Winter Hoof Woes
When the seasons change, so do your horse's hoof-care needs. Here's what to look out for when taking care of your horse's hooves in winter.
Frozen ground can be as unyielding as concrete. The concussion of each footfall on hard ground can lead to soreness and bruises. You may be able to spot a bruise on your horse's sole. It will be a darkened area possibly accompanied by a small crack. Often they go unnoticed as there's no outward sign until a horse is "pottery" or outright lame. Hoof testers can pinpoint the area of soreness. Then you may need to consult your farrier to agree a course of action, i.e. pare down the sole to reduce pressure on the bruised area, put on shoes or hoof pads to prevent the problem from recurring.
Autumn and winter both mean alternating spells of wet and dry weather. These conditions can cause the hoof wall to expand and contract, allowing bacteria to invade, where they can produce a painful abscess.
An abscess causes acute lameness seemingly overnight. A vet will be required to drain the abscess while your farrier can help with follow-up care.
There's a great selection of Poultice Boots available now that means, unlike the old days, your horse doesn't have to stay in now if he gets an abscess.
Thrush can be a problem in locations where winter tends to be wet rather than freezing cold. Moisture in winter ground can feed a chronic thrush problem, or possibly create one.
Every attempt should be made to keep the hooves as dry as possible. You'll probably have to work harder on treating thrush-type problems in the colder winter months. Treating and preventing thrush requires determination and a combined effort between the horse owner, farrier and sometimes a vet.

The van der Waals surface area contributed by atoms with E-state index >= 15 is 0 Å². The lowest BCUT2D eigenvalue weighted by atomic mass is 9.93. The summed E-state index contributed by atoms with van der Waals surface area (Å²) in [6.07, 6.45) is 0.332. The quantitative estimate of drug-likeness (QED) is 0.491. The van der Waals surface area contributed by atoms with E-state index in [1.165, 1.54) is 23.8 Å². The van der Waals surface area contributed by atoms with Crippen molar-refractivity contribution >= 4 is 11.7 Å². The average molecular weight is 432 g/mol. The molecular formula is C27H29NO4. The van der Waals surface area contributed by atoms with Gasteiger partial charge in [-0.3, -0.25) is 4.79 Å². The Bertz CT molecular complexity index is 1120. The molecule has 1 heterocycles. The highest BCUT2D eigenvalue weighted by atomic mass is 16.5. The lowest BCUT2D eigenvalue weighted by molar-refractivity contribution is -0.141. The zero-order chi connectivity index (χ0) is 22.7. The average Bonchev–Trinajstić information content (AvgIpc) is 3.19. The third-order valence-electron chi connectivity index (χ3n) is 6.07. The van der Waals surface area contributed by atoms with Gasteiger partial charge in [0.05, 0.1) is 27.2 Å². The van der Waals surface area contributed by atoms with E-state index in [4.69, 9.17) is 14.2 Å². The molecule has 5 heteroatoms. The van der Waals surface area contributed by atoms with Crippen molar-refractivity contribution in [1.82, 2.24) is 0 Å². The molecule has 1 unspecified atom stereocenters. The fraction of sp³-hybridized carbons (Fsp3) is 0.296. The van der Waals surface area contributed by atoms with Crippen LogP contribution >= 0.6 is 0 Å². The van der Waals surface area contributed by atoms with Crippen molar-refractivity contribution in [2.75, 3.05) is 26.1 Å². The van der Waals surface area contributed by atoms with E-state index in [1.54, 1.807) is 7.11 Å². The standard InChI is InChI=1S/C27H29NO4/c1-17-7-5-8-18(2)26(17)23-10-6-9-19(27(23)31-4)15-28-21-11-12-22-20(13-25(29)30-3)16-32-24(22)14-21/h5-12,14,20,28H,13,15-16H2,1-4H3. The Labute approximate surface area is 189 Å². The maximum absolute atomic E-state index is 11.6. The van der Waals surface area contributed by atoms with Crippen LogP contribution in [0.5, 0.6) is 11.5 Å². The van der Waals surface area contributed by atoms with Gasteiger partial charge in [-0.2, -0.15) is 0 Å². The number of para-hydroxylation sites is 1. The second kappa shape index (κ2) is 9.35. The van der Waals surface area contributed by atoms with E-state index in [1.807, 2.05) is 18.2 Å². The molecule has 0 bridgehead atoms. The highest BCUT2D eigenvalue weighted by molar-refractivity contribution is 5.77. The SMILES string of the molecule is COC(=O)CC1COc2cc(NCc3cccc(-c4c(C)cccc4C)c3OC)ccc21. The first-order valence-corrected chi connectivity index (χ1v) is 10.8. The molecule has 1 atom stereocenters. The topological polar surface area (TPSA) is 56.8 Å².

As with Poultice Boots, nowadays there's a wide range of products to treat the condition of Thrush in horses. These range from sprays, to creams to topical applications that can be brushed on.
When wet snow gets tightly packed into a shod horse's foot, it melts slightly as it meets the sole, then quickly refreezes as it touches the cold metal of the shoe. This process forms "ice balls" within the centre of the shoe that can lead to tripping, soreness and even injury.
The colder the temperature, the more these ice balls will occur. When the snow is slushy, the ice balls will still develop but they’ll fall out. However, when the temperature gets really cold, the ice can be so compacted that it’ll require some sort of tool to get it out!
Take home message…
For the most part, horses stay fairly comfortable in winter when their caretakers are on alert and prepared for the challenges of the season. In fact, most need only a few minor alterations to manage even the most extreme temperatures. The same approach applies to their hooves. Keep an eye on them in winter, continue your regular care, and be ready to step in if anything looks amiss. But don't worry, chances are your horses will make it through to spring, both happy and healthy.